The third in the Nora Gavin mystery series, some might assume Erin Hart’s False Mermaid is the final one, because readers will get some real answers to the questions first raised in Haunted Ground of what happened to Nora’s sister Triona. This is not the end of Nora Gavin, but readers will get some intensely satisfying closure on the mystery of Triona’s murder.
Nora Gavin has gone back to St. Paul from Ireland to try to put some closure to a five-year-old mystery – her sister’s brutal murder. The clues have gone cold, but the whole case comes back to the fore with the discovery of another body. If she could just fit some of the bizarre pieces together, she might finally be able to pin this on her former brother-in-law, proving that he was not the saint he pretended to be. But he’s about to remarry, and she has to act fast if she’s going to prove anything before he leaves the country on his honeymoon.
Things become complicated as she works with detective Frank Cordova, not wishing to stir up feelings that he apparently can’t let go of. She left Cormac behind but only on the map. Frank is going through some serious issues of his own, and he is not taking the rejection very well. His tryst with his partner could complicate the investigation.
Nora wants to see if she can get her parents to talk to her, but she also wants to reconnect with her niece, Elizabeth, who was so very young when her mother was murdered that no one ever told her what had happened. Elizabeth’s confusion puts her on a crash course with the wild Irish countryside that will prove fatal to more than one character.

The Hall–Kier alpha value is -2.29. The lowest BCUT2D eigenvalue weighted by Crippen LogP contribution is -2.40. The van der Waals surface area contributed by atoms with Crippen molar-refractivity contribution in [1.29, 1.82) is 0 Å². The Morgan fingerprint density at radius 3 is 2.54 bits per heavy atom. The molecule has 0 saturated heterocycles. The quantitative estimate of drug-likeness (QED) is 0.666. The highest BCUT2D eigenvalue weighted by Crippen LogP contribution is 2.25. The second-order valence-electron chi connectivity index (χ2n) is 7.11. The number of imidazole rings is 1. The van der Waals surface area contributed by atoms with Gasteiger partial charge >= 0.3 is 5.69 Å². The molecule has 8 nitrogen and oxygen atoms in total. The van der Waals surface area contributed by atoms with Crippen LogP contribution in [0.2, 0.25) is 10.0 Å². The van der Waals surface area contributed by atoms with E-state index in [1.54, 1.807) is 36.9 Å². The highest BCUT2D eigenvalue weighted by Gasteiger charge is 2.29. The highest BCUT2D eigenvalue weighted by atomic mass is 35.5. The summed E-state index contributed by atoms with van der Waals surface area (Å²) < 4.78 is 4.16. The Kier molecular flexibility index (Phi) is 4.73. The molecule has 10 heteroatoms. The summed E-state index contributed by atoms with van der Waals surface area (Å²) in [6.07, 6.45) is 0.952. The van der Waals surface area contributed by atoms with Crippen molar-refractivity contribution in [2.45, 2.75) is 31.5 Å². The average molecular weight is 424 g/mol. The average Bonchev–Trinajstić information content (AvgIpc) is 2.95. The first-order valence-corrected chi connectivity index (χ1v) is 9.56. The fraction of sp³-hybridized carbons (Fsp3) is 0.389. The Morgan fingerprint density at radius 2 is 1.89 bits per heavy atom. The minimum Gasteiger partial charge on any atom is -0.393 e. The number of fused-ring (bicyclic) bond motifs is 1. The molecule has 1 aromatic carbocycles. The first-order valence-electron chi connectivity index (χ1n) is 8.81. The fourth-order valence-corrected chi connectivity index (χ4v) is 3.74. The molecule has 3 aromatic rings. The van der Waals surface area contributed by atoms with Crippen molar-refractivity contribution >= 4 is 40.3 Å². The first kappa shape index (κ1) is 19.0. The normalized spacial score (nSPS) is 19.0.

The story takes the reader on a journey not only from Ireland to St. Paul and back to Ireland, but through time as well, as a colleague of Cormac’s is researching the old Irish fable of the selkie – and a woman who really existed who seems to have disappeared into the sea. The connection weaves a certain air of mistiness into Triona’s story, where these changeling mermaids interconnect with the plant that helps to solve her murder: false mermaid.
The combination of folklore with detailed forensic analysis raises this story to a higher level. Details of botany become key to the investigation, and the bog people that Nora spent the last three years studying suddenly appear much closer to home. The river in St. Paul becomes as central to the story as the sea in Ireland. “The river was where people went to become someone else. To shed all the strictures, the guises they maintained above, in the real world.” (pg. 299) Throughout, the idea of identity is explored again and again, through the obliteration of faces, the shedding of one garment, and the wearing of another.
Nora finally gets some answers, but still, there are questions raised. Will Nora and Cormac take a chance on each other? Will Nora stay in Ireland? Will Nora ever find out the story of the real Triona? Throughout, we feel Nora’s pain and confusion, and at the end there is a sense of relief.
Hart tells this story with a lyrical prose that fits in so well with the other-worldly myths and fantasy that is the lore of Ireland. Her characters are as mesmerized as the reader by the tales of selkies, the ideas of mermaids and changelings. They also explore the language with the reader, such as Cormac teaching Elizabeth a bit of Irish. Elizabeth, at age 11, is exploring her identity, and tries on her Irish name for size. You can almost hear the fiddle playing.
Check out this Author Q&A with Erin Hart where she delves into some of the fascinating themes of False Mermaid, as well as discussing Irish music, setting and details of her research.